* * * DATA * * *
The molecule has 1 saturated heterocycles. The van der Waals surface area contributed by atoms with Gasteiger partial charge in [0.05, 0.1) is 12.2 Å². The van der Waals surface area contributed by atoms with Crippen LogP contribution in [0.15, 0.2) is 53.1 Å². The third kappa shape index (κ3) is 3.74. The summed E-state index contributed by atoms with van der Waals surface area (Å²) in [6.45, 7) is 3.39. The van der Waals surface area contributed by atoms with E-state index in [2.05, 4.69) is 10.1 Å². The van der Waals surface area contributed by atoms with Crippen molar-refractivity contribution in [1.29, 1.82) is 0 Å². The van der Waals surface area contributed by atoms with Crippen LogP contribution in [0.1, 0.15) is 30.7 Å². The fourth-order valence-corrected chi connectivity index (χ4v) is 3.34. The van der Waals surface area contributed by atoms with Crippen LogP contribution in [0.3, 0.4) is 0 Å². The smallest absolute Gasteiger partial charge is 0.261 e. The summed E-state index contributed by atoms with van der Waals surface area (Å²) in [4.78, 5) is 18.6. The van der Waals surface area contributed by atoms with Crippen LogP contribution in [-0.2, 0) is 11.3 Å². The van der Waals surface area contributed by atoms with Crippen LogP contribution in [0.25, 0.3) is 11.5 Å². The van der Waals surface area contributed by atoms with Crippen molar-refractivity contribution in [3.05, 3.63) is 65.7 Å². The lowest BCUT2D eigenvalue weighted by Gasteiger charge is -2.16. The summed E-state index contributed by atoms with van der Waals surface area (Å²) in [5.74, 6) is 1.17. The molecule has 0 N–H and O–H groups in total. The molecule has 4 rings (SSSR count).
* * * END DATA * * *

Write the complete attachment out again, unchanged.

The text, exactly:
The molecule has 1 saturated heterocycles. The van der Waals surface area contributed by atoms with Gasteiger partial charge in [0.05, 0.1) is 12.2 Å². The van der Waals surface area contributed by atoms with Crippen LogP contribution in [0.15, 0.2) is 53.1 Å². The third kappa shape index (κ3) is 3.74. The summed E-state index contributed by atoms with van der Waals surface area (Å²) in [6.45, 7) is 3.39. The van der Waals surface area contributed by atoms with E-state index in [2.05, 4.69) is 10.1 Å². The van der Waals surface area contributed by atoms with Crippen molar-refractivity contribution in [1.29, 1.82) is 0 Å². The van der Waals surface area contributed by atoms with Crippen LogP contribution in [0.1, 0.15) is 30.7 Å². The fourth-order valence-corrected chi connectivity index (χ4v) is 3.34. The van der Waals surface area contributed by atoms with Crippen LogP contribution in [0.3, 0.4) is 0 Å². The smallest absolute Gasteiger partial charge is 0.261 e. The summed E-state index contributed by atoms with van der Waals surface area (Å²) in [4.78, 5) is 18.6. The van der Waals surface area contributed by atoms with Crippen LogP contribution in [-0.2, 0) is 11.3 Å². The van der Waals surface area contributed by atoms with Crippen LogP contribution in [0.25, 0.3) is 11.5 Å². The van der Waals surface area contributed by atoms with Crippen molar-refractivity contribution in [3.05, 3.63) is 65.7 Å². The lowest BCUT2D eigenvalue weighted by Gasteiger charge is -2.16. The summed E-state index contributed by atoms with van der Waals surface area (Å²) in [5.74, 6) is 1.17. The molecule has 0 N–H and O–H groups in total. The molecule has 4 rings (SSSR count).